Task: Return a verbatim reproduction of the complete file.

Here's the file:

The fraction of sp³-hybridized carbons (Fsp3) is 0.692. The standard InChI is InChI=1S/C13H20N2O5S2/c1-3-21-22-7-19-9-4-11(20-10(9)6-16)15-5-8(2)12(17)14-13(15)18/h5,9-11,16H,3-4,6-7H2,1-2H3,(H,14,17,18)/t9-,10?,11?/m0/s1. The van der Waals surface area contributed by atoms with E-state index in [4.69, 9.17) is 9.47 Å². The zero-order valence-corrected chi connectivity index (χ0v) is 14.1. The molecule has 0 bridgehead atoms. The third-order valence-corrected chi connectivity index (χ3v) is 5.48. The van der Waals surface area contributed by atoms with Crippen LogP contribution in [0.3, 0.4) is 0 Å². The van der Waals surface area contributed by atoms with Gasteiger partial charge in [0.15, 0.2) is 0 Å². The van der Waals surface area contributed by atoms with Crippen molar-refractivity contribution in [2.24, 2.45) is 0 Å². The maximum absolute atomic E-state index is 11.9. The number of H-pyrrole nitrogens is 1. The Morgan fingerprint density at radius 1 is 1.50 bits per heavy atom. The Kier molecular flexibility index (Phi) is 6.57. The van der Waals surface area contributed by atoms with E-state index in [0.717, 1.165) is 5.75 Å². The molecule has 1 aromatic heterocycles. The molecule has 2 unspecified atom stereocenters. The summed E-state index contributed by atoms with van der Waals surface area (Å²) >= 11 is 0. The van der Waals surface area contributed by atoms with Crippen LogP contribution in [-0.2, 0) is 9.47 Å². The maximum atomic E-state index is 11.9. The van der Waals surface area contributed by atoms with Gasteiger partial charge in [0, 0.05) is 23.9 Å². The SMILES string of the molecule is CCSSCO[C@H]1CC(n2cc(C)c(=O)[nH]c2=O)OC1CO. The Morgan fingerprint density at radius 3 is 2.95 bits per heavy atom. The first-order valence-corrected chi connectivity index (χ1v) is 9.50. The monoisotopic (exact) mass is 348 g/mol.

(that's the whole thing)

The fraction of sp³-hybridized carbons (Fsp3) is 0.692. The standard InChI is InChI=1S/C13H20N2O5S2/c1-3-21-22-7-19-9-4-11(20-10(9)6-16)15-5-8(2)12(17)14-13(15)18/h5,9-11,16H,3-4,6-7H2,1-2H3,(H,14,17,18)/t9-,10?,11?/m0/s1. The van der Waals surface area contributed by atoms with E-state index in [4.69, 9.17) is 9.47 Å². The zero-order valence-corrected chi connectivity index (χ0v) is 14.1. The molecule has 0 bridgehead atoms. The third-order valence-corrected chi connectivity index (χ3v) is 5.48. The van der Waals surface area contributed by atoms with Crippen LogP contribution in [0.3, 0.4) is 0 Å². The van der Waals surface area contributed by atoms with Gasteiger partial charge in [0.15, 0.2) is 0 Å². The van der Waals surface area contributed by atoms with Crippen molar-refractivity contribution in [2.24, 2.45) is 0 Å². The maximum absolute atomic E-state index is 11.9. The number of H-pyrrole nitrogens is 1. The Morgan fingerprint density at radius 1 is 1.50 bits per heavy atom. The Kier molecular flexibility index (Phi) is 6.57. The van der Waals surface area contributed by atoms with E-state index in [0.717, 1.165) is 5.75 Å². The molecule has 1 aromatic heterocycles. The molecule has 2 unspecified atom stereocenters. The summed E-state index contributed by atoms with van der Waals surface area (Å²) >= 11 is 0. The van der Waals surface area contributed by atoms with Crippen LogP contribution in [-0.2, 0) is 9.47 Å². The maximum atomic E-state index is 11.9. The van der Waals surface area contributed by atoms with Gasteiger partial charge in [0, 0.05) is 23.9 Å². The SMILES string of the molecule is CCSSCO[C@H]1CC(n2cc(C)c(=O)[nH]c2=O)OC1CO. The Morgan fingerprint density at radius 3 is 2.95 bits per heavy atom. The first-order valence-corrected chi connectivity index (χ1v) is 9.50. The monoisotopic (exact) mass is 348 g/mol.